PayPal Wants to Offer Extra BTC Rewards to Green Bitcoin Miners – Decrypt

PayPal Wants to Offer Extra BTC Rewards to Green Bitcoin Miners – Decrypt

Payments giant PayPal’s blockchain research division has proposed a fix aimed at “accelerating the clean energy transition for Bitcoin mining.”

PayPal’s Blockchain Research Group, in partnership with nonprofit Energy Web and Bitcoin miner DMG Blockchain Solutions, has published a research paper on the “Green Mining Initiative,” which proposes using incentives cryptoeconomics to encourage miners to use low-carbon energy sources.

The solution outlined in PayPal’s research paper involves identifying “green miners” using a validation platform such as Energy Web’s “Green Proofs for Bitcoin.” Miners then share their public keys with a multisig payment address.

Transactions are preferentially routed to these “green miners” by broadcasting on-chain transactions with low transaction fees; an additional UTXO is attached to these transactions, with Bitcoin locked in the multisig payment address.

Green miners can then identify and include the “green transaction” in the block, as well as a “redemption transaction” that allows them to receive the additional BTC reward set aside in the multisig payment address. According to the PayPal authors, “only the green miner who includes the green transaction, redeems the transaction, and successfully mines the next block” will receive the additional Bitcoin reward.

The idea is that while low transaction fees would deter the majority of miners from prioritizing these on-chain transactions, green miners would be incentivized to do so because of the additional Bitcoin reward, thus increasing the likelihood that on-chain transactions are routed. to green miners.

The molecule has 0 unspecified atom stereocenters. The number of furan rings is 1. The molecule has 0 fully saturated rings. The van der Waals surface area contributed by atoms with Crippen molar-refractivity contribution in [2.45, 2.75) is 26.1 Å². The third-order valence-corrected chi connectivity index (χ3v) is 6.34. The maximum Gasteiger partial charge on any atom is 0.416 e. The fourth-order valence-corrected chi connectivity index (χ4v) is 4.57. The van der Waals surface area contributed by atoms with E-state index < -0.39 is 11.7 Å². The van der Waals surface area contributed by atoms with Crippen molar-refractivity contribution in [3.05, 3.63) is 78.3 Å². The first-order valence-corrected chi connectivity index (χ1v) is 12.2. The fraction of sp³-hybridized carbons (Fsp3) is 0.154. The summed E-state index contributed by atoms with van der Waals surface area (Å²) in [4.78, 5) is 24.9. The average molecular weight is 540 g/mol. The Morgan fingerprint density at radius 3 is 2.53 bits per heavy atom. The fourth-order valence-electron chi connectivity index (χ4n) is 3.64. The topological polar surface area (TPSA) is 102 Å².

Bitcoin and the environment

The environmental impact of Bitcoin has been in the spotlight in recent years. Groups such as Greenpeace have argued that cryptocurrency’s proof-of-work consensus mechanism, in which miners solve energy-intensive cryptographic problems in order to validate blocks on the network, encourages the consumption of fossil fuels.

In 2022, environmental activists launched a “Change the Code” campaign aimed at encouraging the Bitcoin community to replace Bitcoin’s proof-of-work consensus mechanism with the less energy-intensive proof-of-stake model used by other cryptocurrencies as Ethereum.

Bitcoin proponents instead argue that mining could encourage the use of renewable energy and stabilize energy grids by increasing operations during off-peak hours.

For example, a 2023 study by researchers at Cornell University found that BTC mining could accelerate the transition to renewable energy by using energy to mine Bitcoin during the pre-commercial phase, before projects are connected to the network.

The debate is further complicated by the question of exactly how much energy the Bitcoin network uses, with different studies employing various methodologies to reach their conclusions.

In September 2023, for example, the Cambridge Center for Alternative Finance implemented a major update to its Bitcoin Energy Consumption Index, concluding that previous estimates of the network’s power consumption were exaggerated.

Edited by Stacy Elliott.


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